4: With all that said regarding work, don’t forget to socialize and reach out: join a social club that is directed towards one of your dream jobs, make friends with people who are headed your direction, volunteer with organisations in work positions related to what you want to do; basically get out there and make sure you know loads of great, motivated, fun, loving people in your future fields of work. Build a linkedin profile of them if you have to!

        5: Don’t be too idealistic. Hope for the best and plan for the worst. Don’t look at the biggest salaries people get in each field of employment: look at the average and lower end of average. Don’t look at the people who got out of uni, got work and loved it: look at the people who didn’t enjoy it. Assume the worst will happen and work super hard to stop it happening. This way you will be prepared when bad things happen and pleasantly surprised when something good happens. Otherwise you will be unprepared when bad things happen and unimpressed when good things do. Plan for the worst, hope for the best and you’ll actually be happier in the long term, because nothing will bite your butt when you turn your back on it.

        6: Look after your money. Start practising budgeting now. Try asking your mother or father to give you an allowance for food, clothes, transport, etc, and see how well you can manage on your own. If you have any part-time work, try budgeting that and seeing how much you can save. You want to be ready if your car breaks down or you ruin your wardrobe by mistake. You want to eat good, healthy, tasty food without breaking the bank. You want to go out and have fun with your friends without using a credit card. And when you’re at uni you’re in the deep end. Practise right now while you’re still in the paddling pool! I’m actually reconfiguring one of my money saving books into a concise book specially for students and young working people, so if you need any help create a throwaway email and I will send you a copy once it’s done.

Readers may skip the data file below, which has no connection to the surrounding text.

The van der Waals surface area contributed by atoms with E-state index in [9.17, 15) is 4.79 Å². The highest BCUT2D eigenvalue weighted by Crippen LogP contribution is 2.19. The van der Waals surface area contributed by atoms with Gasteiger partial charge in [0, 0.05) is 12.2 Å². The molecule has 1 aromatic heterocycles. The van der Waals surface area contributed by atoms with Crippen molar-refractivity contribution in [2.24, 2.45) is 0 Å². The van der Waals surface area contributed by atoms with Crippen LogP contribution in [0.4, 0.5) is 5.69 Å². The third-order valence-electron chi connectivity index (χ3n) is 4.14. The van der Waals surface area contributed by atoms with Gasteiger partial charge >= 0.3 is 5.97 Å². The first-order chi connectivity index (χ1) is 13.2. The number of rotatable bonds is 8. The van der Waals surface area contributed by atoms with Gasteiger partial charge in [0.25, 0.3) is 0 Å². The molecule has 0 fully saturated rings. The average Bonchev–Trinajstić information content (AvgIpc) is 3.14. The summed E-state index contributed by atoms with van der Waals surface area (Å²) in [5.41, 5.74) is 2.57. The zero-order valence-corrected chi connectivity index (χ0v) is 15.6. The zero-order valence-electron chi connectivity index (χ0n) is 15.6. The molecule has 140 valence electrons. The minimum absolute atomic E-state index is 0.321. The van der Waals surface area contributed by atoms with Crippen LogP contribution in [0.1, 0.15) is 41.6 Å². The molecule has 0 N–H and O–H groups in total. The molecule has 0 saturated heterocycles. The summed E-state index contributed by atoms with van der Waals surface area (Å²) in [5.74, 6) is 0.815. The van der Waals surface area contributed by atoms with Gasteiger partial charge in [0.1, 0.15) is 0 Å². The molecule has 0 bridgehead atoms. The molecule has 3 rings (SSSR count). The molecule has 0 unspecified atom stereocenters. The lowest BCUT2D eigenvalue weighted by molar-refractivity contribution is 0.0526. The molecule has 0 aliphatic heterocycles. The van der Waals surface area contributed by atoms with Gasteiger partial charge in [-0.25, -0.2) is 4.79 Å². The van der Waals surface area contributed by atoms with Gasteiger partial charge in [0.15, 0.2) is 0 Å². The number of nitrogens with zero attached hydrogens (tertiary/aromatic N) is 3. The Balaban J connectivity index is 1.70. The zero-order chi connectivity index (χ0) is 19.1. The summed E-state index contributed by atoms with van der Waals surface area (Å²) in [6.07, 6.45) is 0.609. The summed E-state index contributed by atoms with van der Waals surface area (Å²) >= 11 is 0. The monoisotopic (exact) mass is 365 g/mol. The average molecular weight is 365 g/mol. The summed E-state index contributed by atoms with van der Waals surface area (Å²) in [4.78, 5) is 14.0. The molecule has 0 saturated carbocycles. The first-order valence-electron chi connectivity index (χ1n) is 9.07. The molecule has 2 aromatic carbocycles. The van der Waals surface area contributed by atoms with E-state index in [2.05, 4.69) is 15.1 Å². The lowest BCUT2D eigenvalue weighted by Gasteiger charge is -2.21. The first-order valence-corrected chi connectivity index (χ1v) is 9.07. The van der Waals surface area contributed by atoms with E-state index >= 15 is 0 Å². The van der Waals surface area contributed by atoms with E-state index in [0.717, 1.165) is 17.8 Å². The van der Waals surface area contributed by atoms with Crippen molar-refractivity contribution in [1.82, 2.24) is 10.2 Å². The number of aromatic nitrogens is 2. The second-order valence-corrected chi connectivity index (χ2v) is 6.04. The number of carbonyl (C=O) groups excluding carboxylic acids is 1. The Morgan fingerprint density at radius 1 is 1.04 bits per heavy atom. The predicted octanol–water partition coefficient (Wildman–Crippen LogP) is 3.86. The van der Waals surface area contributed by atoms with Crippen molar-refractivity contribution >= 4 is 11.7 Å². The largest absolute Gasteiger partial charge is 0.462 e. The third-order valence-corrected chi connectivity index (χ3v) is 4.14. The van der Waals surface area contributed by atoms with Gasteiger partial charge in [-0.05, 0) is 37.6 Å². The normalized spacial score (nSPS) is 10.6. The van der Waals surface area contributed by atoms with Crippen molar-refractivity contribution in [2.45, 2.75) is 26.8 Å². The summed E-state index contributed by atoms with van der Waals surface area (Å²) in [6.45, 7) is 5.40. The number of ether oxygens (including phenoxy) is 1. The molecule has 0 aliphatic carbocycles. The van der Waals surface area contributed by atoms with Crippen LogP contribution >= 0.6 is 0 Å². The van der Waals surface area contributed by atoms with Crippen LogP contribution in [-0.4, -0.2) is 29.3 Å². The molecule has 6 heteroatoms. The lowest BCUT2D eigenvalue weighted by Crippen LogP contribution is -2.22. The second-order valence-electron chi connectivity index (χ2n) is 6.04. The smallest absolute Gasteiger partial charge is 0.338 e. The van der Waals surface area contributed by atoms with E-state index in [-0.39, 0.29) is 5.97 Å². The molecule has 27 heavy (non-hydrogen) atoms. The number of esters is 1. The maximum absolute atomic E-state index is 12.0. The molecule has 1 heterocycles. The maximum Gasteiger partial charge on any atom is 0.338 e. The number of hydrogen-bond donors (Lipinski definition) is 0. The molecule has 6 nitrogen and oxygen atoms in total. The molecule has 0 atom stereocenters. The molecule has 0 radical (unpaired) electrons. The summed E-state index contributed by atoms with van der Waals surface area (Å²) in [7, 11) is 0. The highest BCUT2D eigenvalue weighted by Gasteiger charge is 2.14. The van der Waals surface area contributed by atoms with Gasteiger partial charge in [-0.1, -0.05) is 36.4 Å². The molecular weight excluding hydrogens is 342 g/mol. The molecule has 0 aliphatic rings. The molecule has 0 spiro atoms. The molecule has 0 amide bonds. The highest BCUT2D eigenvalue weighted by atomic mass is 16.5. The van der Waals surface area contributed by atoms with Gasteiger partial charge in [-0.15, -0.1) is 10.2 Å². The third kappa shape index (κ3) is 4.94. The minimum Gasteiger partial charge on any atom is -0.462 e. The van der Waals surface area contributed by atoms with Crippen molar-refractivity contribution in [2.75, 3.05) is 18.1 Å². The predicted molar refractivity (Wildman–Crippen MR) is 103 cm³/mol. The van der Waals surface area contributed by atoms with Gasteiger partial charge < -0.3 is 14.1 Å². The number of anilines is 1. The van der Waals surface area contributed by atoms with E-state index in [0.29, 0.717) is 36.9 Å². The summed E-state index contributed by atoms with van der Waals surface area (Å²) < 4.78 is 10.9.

7: Think of uni as the backup plan. It doesn’t work out the way most people plan, so you want to make sure everything else in your life is solid. What if your ideal field of work is saturated or replaced by the time you’re out of uni? What if you get a chance to take a year out and work with a big company or organisation in your field? Always think of the longterm and look to all the doors that are open, not just the one you like the most. Right now the world is yours, but if you get too locked on uni, you might miss other great opportunities.

        Best of luck and don’t make silly mistakes. πŸ˜›

        Like

      2. Well, I’ve had quite a life, so I suppose I’ve seen a little more than most people, meaning I’ve seen how wrong and how right things can go. But largely I just don’t like seeing well-rounded people like you getting caught up in any sort of “one true path” mentality, whether it’s traditional or modern. So I just help where I can. You look after yourself, keep being an original and keep churning out awesome blog posts. πŸ™‚

        Liked by 1 person